@Rich_Wisden 6 minute read
“Aren’t you bored yet?” Nathan Lyon said to Cheteshwar Pujara at the non-striker’s end, after India’s No.3 had clipped one behind square the previous over to record his third hundred of the series and the 18th of his Test career.
The quip, which was picked up on the stump mic, was testament to the 30-year-old’s resistance and revealed the frustrations in the Australia camp.
Pujara has been the difference between the two sides during the Border-Gavaskar series. Granted, at the time of writing he is one of only three batsmen who have played seven innings, but he’s scored almost double the next highest run-scorer in the series – 458 at 76.33 compared to Virat Kohli’s 282 at 40.28, who has batted the same amount of times.
While India’s seam attack is being lauded as their greatest ever, and rightly so, there hasn’t been too much between the two attacks. Jasprit Bumrah has been the standout – he has an outstanding average of 14.65 – but his 20 wickets only trumps Lyon by two, while the next best, Pat Cummins and Mohammed Shami, have almost identical returns – 14 wickets at 25.00 and 25.50 respectively.
In the batting department, Kohli naturally bossed the pre-series storylines as he began his quest to break all sorts of personal records for an Indian against Australia in Tests, but another middle-order man has outshone the skipper.
Pujara followed up his 123 in the first Test and 106 in the third, to close the day undefeated on 130, with the tourists reaching 303-4 in Sydney, as they ushered themselves into a commanding position on day one of the fourth and final Test. The centurion will rejoin Hanuma Vihari (39 not out) at the crease on day two to try to further dent Australia’s hopes.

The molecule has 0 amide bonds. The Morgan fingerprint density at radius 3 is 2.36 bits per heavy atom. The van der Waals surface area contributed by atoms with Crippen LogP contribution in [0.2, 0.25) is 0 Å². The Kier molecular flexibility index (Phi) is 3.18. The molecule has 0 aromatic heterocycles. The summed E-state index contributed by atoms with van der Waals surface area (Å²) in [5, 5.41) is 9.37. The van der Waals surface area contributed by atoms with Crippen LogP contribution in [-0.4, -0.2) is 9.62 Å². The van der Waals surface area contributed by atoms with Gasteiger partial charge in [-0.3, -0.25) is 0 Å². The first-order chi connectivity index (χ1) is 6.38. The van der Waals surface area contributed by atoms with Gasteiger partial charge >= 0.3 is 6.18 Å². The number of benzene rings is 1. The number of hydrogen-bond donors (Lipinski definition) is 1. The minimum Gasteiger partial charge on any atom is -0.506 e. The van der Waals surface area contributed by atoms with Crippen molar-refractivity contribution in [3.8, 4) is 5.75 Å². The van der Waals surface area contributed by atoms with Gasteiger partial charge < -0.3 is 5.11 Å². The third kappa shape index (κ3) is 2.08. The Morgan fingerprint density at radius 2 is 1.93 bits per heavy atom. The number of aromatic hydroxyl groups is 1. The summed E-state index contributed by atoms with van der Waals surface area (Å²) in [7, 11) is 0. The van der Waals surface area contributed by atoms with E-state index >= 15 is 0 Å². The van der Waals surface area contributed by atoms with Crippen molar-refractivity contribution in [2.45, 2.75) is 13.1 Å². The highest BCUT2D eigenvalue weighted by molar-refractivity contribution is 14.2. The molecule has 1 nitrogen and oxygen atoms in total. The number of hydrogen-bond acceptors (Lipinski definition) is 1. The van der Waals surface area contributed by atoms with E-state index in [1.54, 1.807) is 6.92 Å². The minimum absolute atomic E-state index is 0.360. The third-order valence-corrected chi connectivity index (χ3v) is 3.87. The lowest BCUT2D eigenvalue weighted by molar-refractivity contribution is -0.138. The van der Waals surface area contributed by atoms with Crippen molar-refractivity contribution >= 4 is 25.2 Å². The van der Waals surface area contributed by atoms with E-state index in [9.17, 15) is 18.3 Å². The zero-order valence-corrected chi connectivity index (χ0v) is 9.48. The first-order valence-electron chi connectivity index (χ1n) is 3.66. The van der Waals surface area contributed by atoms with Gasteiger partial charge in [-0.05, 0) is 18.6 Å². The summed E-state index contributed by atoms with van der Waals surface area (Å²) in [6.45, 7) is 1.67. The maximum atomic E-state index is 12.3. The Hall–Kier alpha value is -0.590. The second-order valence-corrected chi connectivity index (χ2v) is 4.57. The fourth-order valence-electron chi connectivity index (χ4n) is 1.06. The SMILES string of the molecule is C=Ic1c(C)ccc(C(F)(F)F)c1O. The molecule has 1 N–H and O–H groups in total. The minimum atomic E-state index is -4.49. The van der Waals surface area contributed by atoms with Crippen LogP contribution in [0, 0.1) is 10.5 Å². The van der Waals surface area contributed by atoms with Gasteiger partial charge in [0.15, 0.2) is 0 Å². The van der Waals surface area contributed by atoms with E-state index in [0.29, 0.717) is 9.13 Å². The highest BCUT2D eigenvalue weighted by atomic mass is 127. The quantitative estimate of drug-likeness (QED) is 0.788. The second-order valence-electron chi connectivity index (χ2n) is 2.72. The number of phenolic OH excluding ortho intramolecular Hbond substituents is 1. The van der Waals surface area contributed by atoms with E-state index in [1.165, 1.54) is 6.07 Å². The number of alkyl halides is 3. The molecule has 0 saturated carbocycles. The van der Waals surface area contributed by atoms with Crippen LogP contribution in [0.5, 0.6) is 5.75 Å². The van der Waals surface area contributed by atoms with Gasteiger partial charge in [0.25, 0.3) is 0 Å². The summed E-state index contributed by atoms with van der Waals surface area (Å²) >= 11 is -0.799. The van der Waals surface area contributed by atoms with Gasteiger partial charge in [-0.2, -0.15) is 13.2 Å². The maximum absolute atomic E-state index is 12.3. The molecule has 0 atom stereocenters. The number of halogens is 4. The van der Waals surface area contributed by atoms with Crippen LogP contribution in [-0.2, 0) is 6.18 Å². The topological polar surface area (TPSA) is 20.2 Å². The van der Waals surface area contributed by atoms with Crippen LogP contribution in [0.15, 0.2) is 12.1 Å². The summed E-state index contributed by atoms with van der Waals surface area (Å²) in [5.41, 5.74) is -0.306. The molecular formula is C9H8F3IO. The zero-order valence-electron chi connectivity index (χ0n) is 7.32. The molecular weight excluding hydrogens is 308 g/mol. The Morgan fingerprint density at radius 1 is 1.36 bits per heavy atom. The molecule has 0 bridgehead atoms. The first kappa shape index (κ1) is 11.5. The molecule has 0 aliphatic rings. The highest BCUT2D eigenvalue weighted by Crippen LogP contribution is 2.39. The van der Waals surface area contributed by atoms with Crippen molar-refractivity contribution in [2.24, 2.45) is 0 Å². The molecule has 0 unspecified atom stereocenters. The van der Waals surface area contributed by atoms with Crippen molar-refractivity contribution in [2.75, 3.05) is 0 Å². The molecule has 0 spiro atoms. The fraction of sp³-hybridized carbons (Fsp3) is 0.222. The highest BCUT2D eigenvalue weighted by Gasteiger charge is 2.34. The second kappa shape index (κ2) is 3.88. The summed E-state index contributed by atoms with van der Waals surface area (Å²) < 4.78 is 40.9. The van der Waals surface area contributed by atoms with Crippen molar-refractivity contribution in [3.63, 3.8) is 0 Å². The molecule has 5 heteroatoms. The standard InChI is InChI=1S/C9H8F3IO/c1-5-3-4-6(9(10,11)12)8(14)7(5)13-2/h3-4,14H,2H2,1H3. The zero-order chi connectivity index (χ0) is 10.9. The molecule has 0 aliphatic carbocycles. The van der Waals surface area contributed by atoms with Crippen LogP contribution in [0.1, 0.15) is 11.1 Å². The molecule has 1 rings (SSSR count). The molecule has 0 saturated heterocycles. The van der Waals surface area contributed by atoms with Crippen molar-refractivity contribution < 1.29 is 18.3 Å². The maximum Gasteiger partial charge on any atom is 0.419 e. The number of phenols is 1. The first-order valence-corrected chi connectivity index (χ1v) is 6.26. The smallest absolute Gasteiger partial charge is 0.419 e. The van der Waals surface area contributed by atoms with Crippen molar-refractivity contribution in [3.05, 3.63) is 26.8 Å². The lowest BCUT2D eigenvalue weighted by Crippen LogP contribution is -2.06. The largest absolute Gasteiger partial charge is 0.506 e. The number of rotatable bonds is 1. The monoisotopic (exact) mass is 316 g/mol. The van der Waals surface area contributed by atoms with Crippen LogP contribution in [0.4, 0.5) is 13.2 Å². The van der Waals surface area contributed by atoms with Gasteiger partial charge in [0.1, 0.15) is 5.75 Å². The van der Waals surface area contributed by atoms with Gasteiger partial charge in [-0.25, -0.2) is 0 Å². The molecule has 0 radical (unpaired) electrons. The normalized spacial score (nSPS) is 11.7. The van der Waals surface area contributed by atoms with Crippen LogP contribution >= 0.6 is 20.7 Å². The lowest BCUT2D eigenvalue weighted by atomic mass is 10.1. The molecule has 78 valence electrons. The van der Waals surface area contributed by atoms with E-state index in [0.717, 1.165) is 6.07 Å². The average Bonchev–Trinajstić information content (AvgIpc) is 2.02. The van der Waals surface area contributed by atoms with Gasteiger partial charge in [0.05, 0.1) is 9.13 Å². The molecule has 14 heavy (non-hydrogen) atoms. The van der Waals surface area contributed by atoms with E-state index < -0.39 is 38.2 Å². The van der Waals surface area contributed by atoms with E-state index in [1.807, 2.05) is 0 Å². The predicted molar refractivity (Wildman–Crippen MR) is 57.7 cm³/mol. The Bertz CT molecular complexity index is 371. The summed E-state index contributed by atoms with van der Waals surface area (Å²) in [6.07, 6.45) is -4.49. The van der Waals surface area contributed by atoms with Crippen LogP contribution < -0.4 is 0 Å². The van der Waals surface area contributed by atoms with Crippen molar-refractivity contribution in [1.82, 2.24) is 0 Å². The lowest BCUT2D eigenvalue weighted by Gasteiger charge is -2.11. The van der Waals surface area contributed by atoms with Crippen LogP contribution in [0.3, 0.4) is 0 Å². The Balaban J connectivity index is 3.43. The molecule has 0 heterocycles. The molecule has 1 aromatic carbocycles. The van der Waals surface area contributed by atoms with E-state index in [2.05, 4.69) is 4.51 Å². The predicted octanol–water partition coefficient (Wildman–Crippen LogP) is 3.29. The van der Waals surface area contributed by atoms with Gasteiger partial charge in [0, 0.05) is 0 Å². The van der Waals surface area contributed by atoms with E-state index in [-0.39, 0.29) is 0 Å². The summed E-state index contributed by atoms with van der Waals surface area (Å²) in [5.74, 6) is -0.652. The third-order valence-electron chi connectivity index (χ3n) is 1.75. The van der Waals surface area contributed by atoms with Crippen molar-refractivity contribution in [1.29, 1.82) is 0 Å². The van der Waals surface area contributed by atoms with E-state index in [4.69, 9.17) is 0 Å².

Despite day one not going to plan for the home side, former Australia batsman Mike Hussey believes India have yet to bat Australia out of the series, with the hosts requiring victory to level the contest at 2-2. “Australia can still find a way to win the fourth Test against India, but they will need to be aggressive early on day two,” he told Fox Sports.
“I’d like to see Australia come out in the first 10-15 overs with a fiery spell of bowling. Hanuma Vihari in particular doesn’t look as comfortable against the short ball.”
Hussey was full of praise for Pujara after the day’s play. “Pujara knows his game so well, but he also has amazing concentration,” he said. “He looks like he just plays one ball at a time, and he doesn’t get too far ahead of himself. He must have a very good pre-ball routine that players go through on a consistent basis. That comes with experience.”
Josh Hazlewood toiled for 2-51 but the other bowlers struggled on a hot day in Sydney. Hazlewood found KL Rahul’s edge in his first over, before Mayank Agarwal and Pujara put on 116 for the second wicket. The former fell for 77 trying to go big against Lyon but was caught at long-on.
Agarwal’s innings provided another bright spot for India. A mainstay of the India A team, the opener was given his debut in the third Test, scoring 76 and 42 as the tourists romped to victory at the MCG. He continued his fine form today, though his coach admitted he was “heartbroken” that he missed out on another opportunity to reach three figures.
Kohli (23) and Ajinkya Rahane (18) nicked off after making starts, before Pujara delivered another authoritative display that Australia are growing sick at the sight of.